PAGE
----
Like Squarespace, you can sell any product, including digital, physical, services, and memberships. In addition, Webflow provides several ways to showcase your products, including a product feature module, galleries, and product pages with customizable fields. You can also customize shipping regions, create shipping rules, automate parcel tracking, and offer customers a wider selection of payment gateways, including credit card, Stripe, Apple Pay, Google Pay, and PayPal.
If you're running a promotion, you can display reduced sales prices next to the original cost. Plus, you can integrate with other places you sell online, like Facebook, Instagram, and Google.
Webflow also allows you to fully customize and automate transactional emails. In the future, there’ll also be customer accounts, and you’ll be able to review customer order history.
If you’re an agency or freelancer providing clients with ecommerce solutions, Webflow comes with a client-friendly order management dashboard. This makes it easy for clients who might not be tech-savvy to manage their orders from an intuitive interface.
The Winner: Fluid Engine (Squarespace)
Both Webflow and Squarespace offer excellent ecommerce features. However, we think Squarespace is the better package deal. Overall its ecommerce functionality is more intuitive and user-friendly. Not to mention, Webflow doesn’t currently enable your customers to create their own accounts – unless you’re willing to write the code for this functionality yourself.
Fluid Engine vs Webflow: Design and Interface
Squarespace has always been a great website editor for designers and artists. Not least because of its beautifully designed templates and powerful image editor. Some noteworthy design features include the ability to upload and display full-width images and the ability to edit pictures with filters, saturation, contrast, cropping, etc.,
Squarespace also automatically resizes images to optimize them for speed and storage.
But before Fluid Engine, Squarespace lacked the same kind of flexibility offered by Webflow. Webflow operated on a completely open grid where elements could be positioned wherever you wanted. In contrast, Squarespace used to have a section editor where elements could only be snapped into select positions.
However, thanks to Fluid Engine, that’s changed! Now you can drag and drop elements anywhere you like. You can either snap them according to a grid for pixel-perfect results or go free-form and move elements around in custom, organic positions. There are also more design options available. For example, you can position typography along waves and alter the curvature, edit margins and padding on elements, and add gradients – to name a few! You can also layer elements, easily moving them backward or forwards on your page.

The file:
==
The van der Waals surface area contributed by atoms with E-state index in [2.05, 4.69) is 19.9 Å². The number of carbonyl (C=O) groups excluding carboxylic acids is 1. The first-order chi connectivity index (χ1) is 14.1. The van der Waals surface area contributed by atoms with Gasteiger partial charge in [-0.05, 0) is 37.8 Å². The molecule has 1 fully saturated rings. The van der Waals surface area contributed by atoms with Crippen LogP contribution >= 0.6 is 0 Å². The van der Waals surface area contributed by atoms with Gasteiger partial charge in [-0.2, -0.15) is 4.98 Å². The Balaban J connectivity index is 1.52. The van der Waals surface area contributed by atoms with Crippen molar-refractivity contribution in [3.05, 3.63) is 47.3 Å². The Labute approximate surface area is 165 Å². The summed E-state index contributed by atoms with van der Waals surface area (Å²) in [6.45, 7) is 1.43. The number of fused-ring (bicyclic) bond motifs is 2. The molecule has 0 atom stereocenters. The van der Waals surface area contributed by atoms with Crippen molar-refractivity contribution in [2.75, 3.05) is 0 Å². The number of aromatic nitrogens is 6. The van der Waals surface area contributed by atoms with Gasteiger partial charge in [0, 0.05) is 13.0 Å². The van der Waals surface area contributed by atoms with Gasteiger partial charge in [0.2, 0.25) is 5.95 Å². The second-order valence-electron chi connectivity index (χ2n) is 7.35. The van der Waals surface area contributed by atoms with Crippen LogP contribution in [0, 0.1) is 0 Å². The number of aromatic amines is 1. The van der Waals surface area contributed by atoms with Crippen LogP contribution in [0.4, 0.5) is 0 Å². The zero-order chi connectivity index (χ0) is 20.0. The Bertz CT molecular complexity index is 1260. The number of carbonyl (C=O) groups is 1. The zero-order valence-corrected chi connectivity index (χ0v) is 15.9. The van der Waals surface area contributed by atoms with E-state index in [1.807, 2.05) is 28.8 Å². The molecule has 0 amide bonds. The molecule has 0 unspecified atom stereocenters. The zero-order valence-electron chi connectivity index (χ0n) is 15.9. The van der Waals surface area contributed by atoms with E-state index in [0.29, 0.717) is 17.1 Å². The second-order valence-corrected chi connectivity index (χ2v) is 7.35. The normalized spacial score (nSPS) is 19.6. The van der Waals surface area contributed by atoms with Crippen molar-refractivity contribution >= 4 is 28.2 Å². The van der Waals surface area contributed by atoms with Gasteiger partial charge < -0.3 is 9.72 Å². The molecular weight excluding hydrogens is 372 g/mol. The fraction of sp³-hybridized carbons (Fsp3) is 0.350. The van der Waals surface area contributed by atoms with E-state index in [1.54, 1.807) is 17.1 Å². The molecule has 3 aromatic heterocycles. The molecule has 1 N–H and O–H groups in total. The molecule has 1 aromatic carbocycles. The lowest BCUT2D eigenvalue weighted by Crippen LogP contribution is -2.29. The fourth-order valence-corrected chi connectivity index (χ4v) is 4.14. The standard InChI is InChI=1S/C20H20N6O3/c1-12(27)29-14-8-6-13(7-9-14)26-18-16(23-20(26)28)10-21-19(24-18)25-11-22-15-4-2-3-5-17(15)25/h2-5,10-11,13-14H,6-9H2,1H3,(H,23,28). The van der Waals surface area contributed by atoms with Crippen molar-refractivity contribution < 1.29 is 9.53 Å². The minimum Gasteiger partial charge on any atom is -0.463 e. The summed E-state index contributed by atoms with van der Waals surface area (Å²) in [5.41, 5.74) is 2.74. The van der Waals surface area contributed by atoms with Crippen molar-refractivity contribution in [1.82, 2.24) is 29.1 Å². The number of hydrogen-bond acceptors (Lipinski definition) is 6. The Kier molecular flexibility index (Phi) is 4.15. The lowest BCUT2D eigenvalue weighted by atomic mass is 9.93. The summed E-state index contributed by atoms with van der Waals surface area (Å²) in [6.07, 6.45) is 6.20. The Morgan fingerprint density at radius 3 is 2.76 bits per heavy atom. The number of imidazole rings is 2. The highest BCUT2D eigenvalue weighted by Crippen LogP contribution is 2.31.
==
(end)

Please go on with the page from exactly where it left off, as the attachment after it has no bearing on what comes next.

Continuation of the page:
Fluid Engine also features a mode for mobile editing so you can see what your website looks like on other devices and make drag-and-drop adjustments accordingly.
As we’ve already said, Webflow’s editor has always been immensely flexible. Who knows? It may have inspired the new Fluid Engine!
Like Fluid Engine, with Webflow, you can position elements freely on a flexible grid for pixel-perfect results and highly customizable designs. In addition, you can edit layers on your website, allowing you to position elements on top of or below others.
However, Webflow comes with a few extra design features inspired by the days of old-school website coding and design, including the ability to mock up designs in Adobe. You can also edit the opacity of elements and apply blending modes for stunning effects. Plus, you can modify your elements’ padding and margins, add a variety of borders, and advanced control over your typography with options like line height, tracking, weight, and more.
Everything you design in Webflow boasts clean, semantic code that you can export anytime or hand to your developers. As a result, those that prefer designing visually and those that like coding can work hand in hand.
You can also structure your site with raw unstyled HTML elements like grids, sliders, tabs, sections, dividers, and more. Then, create reusable symbols and place them around your site. When you edit the symbol, it applies the changes everywhere you’ve used it, allowing for quick and cohesive design changes. You can also decide on color palettes and use them consistently across your page, editing them simply by changing the exact swatch in the editor.